New Wind Chill Index Implemented
By Matt Wendling
Reprinted from The Leader, Spring 2002, Vol. 17, No. 2
Anyone who's spent a gusty day hiking in the mountains knows that wind means colder temperatures. The sensation of wind chill is nothing new. Recent studies, however, have shed new light on the subject.
Wind chill is difficult to study because it can't be measured by an instrument. In calm weather conditions the human body is protected from external temperatures by a layer of warm air next to the skin. The feeling we call wind chill is caused by the wind whisking this warm layer away and replacing it with cold air. As a result, the body must work harder to heat up the new air. If this layer of warm air continues to be blown away, the body's skin temperature drops, causing frost bite in temperatures below freezing.
On November 1, 2001, the National Weather Service (NWS) and Meteorological Services of Canada (MSC) implemented a new Wind Chill Temperature (WCT) index. Using advances in science and new technologies such as computer modeling, weather experts were able to improve upon the old WCT index. The original index was based on the Siple and Passel Formula devised by Antarctic explorers in the 1940s. The formula was determined through a series of observations on freeze times of plastic cylinders filled with water and placed in differing temperatures and wind speeds. This old system was flawed in that the human body, unlike plastic, produces its own heat. In addition, weather stations measure wind speed, the basis for the WCT index, at a height of 33 feet where it is often blowing stronger. This lead to meteorologists dispensing wind chill readings much lower than actuality.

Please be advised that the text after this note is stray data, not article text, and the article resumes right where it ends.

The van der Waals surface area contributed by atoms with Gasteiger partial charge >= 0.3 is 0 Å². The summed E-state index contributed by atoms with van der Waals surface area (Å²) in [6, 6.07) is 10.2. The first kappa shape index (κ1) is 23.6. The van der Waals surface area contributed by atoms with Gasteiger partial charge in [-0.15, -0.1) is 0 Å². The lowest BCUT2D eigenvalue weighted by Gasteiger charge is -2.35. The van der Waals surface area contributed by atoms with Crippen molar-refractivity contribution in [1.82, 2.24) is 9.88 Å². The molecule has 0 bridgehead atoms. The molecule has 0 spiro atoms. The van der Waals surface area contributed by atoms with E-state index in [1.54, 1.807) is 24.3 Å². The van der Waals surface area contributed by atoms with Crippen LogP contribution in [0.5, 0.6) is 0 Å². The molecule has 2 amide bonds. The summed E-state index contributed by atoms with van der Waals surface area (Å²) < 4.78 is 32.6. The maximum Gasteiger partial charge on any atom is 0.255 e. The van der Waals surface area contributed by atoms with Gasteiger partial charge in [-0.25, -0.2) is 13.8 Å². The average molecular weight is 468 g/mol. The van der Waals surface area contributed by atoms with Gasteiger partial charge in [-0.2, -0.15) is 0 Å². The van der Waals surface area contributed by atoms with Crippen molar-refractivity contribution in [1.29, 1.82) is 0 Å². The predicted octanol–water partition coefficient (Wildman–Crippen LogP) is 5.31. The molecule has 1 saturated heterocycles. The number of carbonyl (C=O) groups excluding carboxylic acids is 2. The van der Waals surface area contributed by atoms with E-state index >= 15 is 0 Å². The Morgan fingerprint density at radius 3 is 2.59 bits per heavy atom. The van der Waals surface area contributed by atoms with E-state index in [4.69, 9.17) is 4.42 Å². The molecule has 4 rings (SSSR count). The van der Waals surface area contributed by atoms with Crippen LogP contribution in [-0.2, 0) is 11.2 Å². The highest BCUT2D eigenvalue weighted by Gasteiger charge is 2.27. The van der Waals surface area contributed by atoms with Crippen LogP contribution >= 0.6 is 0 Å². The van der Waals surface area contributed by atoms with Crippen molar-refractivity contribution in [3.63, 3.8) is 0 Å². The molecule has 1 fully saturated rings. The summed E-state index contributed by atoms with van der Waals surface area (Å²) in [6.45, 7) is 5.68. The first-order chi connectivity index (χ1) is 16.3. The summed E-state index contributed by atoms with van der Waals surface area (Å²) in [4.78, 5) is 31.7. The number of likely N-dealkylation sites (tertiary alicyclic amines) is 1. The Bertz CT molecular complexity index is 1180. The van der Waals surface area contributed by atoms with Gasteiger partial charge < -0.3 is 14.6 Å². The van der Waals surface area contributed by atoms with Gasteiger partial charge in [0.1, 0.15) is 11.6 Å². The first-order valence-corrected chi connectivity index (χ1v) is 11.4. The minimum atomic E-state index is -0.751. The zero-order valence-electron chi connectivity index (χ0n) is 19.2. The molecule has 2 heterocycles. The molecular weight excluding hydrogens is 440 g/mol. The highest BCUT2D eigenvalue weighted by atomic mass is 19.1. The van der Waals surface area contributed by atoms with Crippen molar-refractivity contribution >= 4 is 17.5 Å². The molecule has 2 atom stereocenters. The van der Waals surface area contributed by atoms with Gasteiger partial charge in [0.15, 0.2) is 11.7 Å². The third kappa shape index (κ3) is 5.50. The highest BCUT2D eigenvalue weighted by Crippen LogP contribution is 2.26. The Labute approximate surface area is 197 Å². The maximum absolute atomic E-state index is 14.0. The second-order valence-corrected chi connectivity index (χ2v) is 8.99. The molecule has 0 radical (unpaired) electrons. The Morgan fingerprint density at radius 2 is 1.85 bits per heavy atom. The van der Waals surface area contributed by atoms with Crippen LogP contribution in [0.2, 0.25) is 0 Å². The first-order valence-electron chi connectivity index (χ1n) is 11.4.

The new WCT index accepted last November is based upon studies using volunteers placed in a wind tunnel with various combinations of wind and temperature. For this new index, wind speed is measured at a height of five feet, the average height of a human face. The index takes into account heat loss from a body to its surroundings. Researchers were also able to develop a standard figure for skin tissue resistance to wind. The end result from these studies: it's not quite as cold as before. According to the old system of wind chill measurement, an air temperature of 20 degrees Fahrenheit combined with 15 mile per hour winds creates a WCT index of five degrees below zero. These same conditions measured by the new system equal an index of six above. So, as the mercury plunges and the winds pick up, take heart, it's not nearly as cold as last year.